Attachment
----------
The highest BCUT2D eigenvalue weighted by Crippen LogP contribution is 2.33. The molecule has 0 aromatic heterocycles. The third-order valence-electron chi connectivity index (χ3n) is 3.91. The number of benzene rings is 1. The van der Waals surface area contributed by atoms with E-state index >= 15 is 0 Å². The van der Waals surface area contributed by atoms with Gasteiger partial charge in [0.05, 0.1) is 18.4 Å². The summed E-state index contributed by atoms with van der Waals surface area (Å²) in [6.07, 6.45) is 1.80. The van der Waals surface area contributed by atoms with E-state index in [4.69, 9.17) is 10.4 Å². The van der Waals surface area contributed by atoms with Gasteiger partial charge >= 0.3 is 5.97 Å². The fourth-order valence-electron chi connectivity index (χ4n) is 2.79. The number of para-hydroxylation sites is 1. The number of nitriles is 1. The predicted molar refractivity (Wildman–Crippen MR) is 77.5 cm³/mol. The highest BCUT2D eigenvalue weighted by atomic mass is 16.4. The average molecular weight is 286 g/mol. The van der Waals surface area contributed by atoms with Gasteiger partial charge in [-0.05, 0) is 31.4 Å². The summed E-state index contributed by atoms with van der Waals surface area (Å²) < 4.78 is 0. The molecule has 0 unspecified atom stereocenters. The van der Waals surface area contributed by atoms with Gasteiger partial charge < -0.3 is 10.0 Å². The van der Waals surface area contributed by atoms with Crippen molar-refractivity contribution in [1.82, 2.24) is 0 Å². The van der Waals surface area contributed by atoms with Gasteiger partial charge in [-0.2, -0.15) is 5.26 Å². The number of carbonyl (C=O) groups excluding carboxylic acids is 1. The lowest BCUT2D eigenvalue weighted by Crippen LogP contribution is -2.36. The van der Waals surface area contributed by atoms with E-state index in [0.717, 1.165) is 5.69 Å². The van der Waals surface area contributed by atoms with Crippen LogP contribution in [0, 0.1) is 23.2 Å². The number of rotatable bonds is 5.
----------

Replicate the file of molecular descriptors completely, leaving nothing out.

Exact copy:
The highest BCUT2D eigenvalue weighted by Crippen LogP contribution is 2.33. The molecule has 0 aromatic heterocycles. The third-order valence-electron chi connectivity index (χ3n) is 3.91. The number of benzene rings is 1. The van der Waals surface area contributed by atoms with E-state index >= 15 is 0 Å². The van der Waals surface area contributed by atoms with Gasteiger partial charge in [0.05, 0.1) is 18.4 Å². The summed E-state index contributed by atoms with van der Waals surface area (Å²) in [6.07, 6.45) is 1.80. The van der Waals surface area contributed by atoms with E-state index in [4.69, 9.17) is 10.4 Å². The van der Waals surface area contributed by atoms with Gasteiger partial charge >= 0.3 is 5.97 Å². The fourth-order valence-electron chi connectivity index (χ4n) is 2.79. The number of para-hydroxylation sites is 1. The number of nitriles is 1. The predicted molar refractivity (Wildman–Crippen MR) is 77.5 cm³/mol. The highest BCUT2D eigenvalue weighted by atomic mass is 16.4. The average molecular weight is 286 g/mol. The van der Waals surface area contributed by atoms with Gasteiger partial charge in [-0.05, 0) is 31.4 Å². The summed E-state index contributed by atoms with van der Waals surface area (Å²) < 4.78 is 0. The molecule has 0 unspecified atom stereocenters. The van der Waals surface area contributed by atoms with Gasteiger partial charge < -0.3 is 10.0 Å². The van der Waals surface area contributed by atoms with Crippen molar-refractivity contribution in [1.82, 2.24) is 0 Å². The van der Waals surface area contributed by atoms with Gasteiger partial charge in [-0.2, -0.15) is 5.26 Å². The number of carbonyl (C=O) groups excluding carboxylic acids is 1. The lowest BCUT2D eigenvalue weighted by Crippen LogP contribution is -2.36. The van der Waals surface area contributed by atoms with E-state index in [0.717, 1.165) is 5.69 Å². The van der Waals surface area contributed by atoms with Crippen LogP contribution in [0, 0.1) is 23.2 Å². The number of rotatable bonds is 5.